Eat Yourself Happy With These Mood Boosting Foods

happy foods

Feeling blue and out of sorts? You might be feeling this way because of the foods you’re eating. Our diet plays a fundamental role in our emotional health and eating the wrong types of foods can impact our mood and emotional wellbeing.


As tempting as it may be to reach for sugary high fat treats when you’re feeling low, these foods will only end up making you feel worse. Eating a wholesome diet rich in a variety of nutritious natural foods will deliver important brain-nourishing nutrients that are needed to regulate our brain chemistry to support mood, brain function and emotional health.


Specific vitamins, minerals and amino acids are required for the production of our ‘feel good’ neurotransmitters namely serotonin, dopamine and GABA (Gamma-Aminobutyric acid). These neurotransmitters help enhance our mood and promote optimal brain function. They also assist with sleep and reducing anxiety levels. Deficiencies in these neurotransmitters are associated with the development of depression. (1, 2)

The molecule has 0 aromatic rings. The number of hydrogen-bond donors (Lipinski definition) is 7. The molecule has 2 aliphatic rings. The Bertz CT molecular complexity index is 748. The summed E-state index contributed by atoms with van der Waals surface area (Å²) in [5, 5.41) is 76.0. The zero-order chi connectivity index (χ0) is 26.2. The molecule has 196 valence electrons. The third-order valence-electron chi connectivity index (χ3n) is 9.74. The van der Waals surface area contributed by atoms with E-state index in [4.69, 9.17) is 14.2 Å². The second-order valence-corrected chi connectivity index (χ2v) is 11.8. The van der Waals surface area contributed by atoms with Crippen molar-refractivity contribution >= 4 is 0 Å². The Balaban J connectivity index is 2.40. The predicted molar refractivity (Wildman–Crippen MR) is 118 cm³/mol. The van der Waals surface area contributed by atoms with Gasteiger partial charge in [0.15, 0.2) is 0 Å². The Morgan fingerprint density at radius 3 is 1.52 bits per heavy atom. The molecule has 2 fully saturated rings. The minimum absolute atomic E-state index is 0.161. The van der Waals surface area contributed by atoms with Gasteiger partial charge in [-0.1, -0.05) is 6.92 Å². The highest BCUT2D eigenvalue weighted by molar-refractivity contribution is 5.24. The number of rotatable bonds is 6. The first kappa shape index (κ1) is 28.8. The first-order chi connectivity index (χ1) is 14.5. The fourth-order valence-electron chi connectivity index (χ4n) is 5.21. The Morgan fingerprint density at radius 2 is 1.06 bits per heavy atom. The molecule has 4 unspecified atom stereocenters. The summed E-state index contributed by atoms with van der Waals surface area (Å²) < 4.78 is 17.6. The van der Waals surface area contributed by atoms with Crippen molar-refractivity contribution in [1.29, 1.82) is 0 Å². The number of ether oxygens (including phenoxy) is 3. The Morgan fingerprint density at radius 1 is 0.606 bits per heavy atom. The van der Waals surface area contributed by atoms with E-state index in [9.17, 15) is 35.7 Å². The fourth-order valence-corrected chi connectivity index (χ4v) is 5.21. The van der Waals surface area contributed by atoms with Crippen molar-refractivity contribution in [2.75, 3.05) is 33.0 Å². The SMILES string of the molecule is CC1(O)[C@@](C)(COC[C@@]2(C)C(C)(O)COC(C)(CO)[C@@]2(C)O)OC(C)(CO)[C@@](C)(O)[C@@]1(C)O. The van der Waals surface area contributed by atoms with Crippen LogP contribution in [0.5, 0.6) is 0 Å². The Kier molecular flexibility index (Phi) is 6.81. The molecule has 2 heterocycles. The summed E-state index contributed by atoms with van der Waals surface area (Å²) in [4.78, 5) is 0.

Here are 8 top mood-boosting foods you should be eating as part of a well-balanced diet to best support your emotional wellbeing.




Raw cacao is an ancient superfood known for its a mood-boosting ability. Cacao contains phenylethylamine, the same chemical that’s created in the brain when you’re in love. It has a natural anti-depressant effect and can help lift your mood and increase focus and alertness. Cacao also contains theobromine a naturally occurring phytochemical (also found in tea) that boosts endorphins, your brains pleasure chemicals. These are the same chemicals that are released when you exercise. Endorphins help reduce anxiety and give you a sense of wellbeing. Cacao will also provide you with tryptophan, an amino acid which the brain needs to make serotonin. The high levels of flavonoids present in raw cacao have been found to boost blood flow to the brain and reduce inflammation, which can help promote a better mood. (3)